Kishali Pinto Jayawardene
Sri Lanka’s floating voters, struggling to find their feet in the unpromising pandemonium of November’s Presidential elections, can only flinch from ‘Pohottuwa’ Presidential candidate Gotabaya Rajapaksa’s promise at his inaugural campaign rally following nominations in Anuradhapura on Wednesday, that he would free all ‘war heroes’ held in custody on ‘bogus charges’ the day after he is elected at President.
Who determines these ‘bogus’ charges?
‘Pohottuwa’ political propagandists, onetime Professor of law GL Peiris and onetime Chief Justice Sarath N Silva may no doubt be able to properly educate their candidate on what Presidents can and cannot do. This may amount to time better spent than appearing on political platforms spouting about the ruination of the Rule of Law under the ‘yahapalanaya’ Government. The monumental hypocrisy of such proclamations, given the record of utter lack of governance during the Rajapaksa-led decade, must be deplored at the outset.
But the bigger question is this. Who determines ‘bogus’ charges, war heroes or not? The flamboyance with which these claims are made speaks to the worrying point that the Rajapaksas have learnt nothing whatsoever from being taught a deserving electoral lesson in 2015 when they were tossed out from political power.
During their time, not only was a Chief Justice (Shirani Bandaranayake) ejected from office after a sham impeachment but also, judges were given phone calls and instructed to deliver court rulings, the Secretary of the Judicial Service Commission (JSC) was assaulted in broad daylight and the Attorney General of the day spent more time in the residences of the former President and his brothers than he did at Hulftsdorp.
Indeed, Solicitor Generals (past and present) who hold forth on being arm-twisted by Ministers to file cases against the Rajapaksas may be urged to come clean with all the gory details of far worse atrocities that occurred during that time. It must also be said that, despite all that alleged arm-twisting, very few cases were in fact, successfully filed to bring the former President and members of his family to justice. In contrast, the subversion of the law that occurred during the Rajapaksa decade was carried out very effectively.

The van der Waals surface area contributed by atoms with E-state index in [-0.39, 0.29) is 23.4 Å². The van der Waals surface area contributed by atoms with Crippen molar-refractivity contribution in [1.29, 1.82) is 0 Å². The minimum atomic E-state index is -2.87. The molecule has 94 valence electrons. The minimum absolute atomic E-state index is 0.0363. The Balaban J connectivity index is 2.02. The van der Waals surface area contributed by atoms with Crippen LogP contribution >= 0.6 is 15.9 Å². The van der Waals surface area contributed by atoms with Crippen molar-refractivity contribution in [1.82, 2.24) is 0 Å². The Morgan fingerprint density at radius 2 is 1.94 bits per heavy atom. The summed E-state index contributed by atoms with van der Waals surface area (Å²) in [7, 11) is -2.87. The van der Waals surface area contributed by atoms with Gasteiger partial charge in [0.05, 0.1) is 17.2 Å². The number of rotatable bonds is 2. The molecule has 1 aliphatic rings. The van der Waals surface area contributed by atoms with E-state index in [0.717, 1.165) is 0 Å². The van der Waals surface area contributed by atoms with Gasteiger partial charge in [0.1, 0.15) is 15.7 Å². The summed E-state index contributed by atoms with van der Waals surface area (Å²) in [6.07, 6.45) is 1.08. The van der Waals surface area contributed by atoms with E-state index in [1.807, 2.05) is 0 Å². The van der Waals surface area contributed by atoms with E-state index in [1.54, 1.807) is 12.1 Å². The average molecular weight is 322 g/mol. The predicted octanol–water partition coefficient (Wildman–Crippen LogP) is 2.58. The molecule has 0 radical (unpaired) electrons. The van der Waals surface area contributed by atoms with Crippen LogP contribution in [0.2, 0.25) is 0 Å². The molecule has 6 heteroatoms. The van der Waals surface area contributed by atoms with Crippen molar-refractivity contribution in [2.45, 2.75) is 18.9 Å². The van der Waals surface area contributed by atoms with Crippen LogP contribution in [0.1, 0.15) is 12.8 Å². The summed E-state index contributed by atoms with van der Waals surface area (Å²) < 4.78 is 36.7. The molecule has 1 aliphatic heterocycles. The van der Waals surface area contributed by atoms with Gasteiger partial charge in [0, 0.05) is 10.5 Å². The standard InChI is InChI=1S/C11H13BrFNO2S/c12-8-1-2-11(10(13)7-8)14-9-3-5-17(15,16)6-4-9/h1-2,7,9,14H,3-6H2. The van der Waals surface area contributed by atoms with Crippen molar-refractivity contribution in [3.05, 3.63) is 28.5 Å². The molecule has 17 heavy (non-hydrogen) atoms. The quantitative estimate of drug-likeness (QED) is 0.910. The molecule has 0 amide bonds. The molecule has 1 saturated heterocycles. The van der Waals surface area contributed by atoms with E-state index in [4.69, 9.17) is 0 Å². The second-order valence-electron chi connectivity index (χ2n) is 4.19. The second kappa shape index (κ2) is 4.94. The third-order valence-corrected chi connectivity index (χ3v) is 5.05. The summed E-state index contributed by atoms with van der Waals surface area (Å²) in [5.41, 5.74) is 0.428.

Resorting to costly and self-defeating ‘quick fixes’
Much of these details did not become a matter of proved public record only because of the Government’s own failures. Quite apart from the stuttering prosecutions against the Rajapaksas, aided and abetted in by some state law officers, ‘yahapalanaya’ short circuited itself by resorting to self–defeating ‘quick fixes’. One obvious illustration was the sending home of the Rajapaksa Chief Justice Mohan Peiris by Presidential letter, as advised by UNP lawyers and civil society cheerleaders without resorting to proper impeachment procedure.
At the time, this was justified on political expediency and on the basis that this Chief Justice had never ‘sat’ on the Bench as his immediate predecessor Shirani Bandaranayake had not been properly impeached. As predicted at the time in these column spaces, that mistake was bound to haunt the ‘yahapalanaya’ regime.
The fact remains that a due and proper impeachment process would have set on record, the enormous subversion of the law that had occurred then. It would have deprived any hypocrite of the chance to ever brush aside those happenings as ‘unproved’ or ‘frivolous allegations as we see now. Most importantly it would not have set a precedent that we have reason to fear even as the country faces a turbulent and unstable political environment.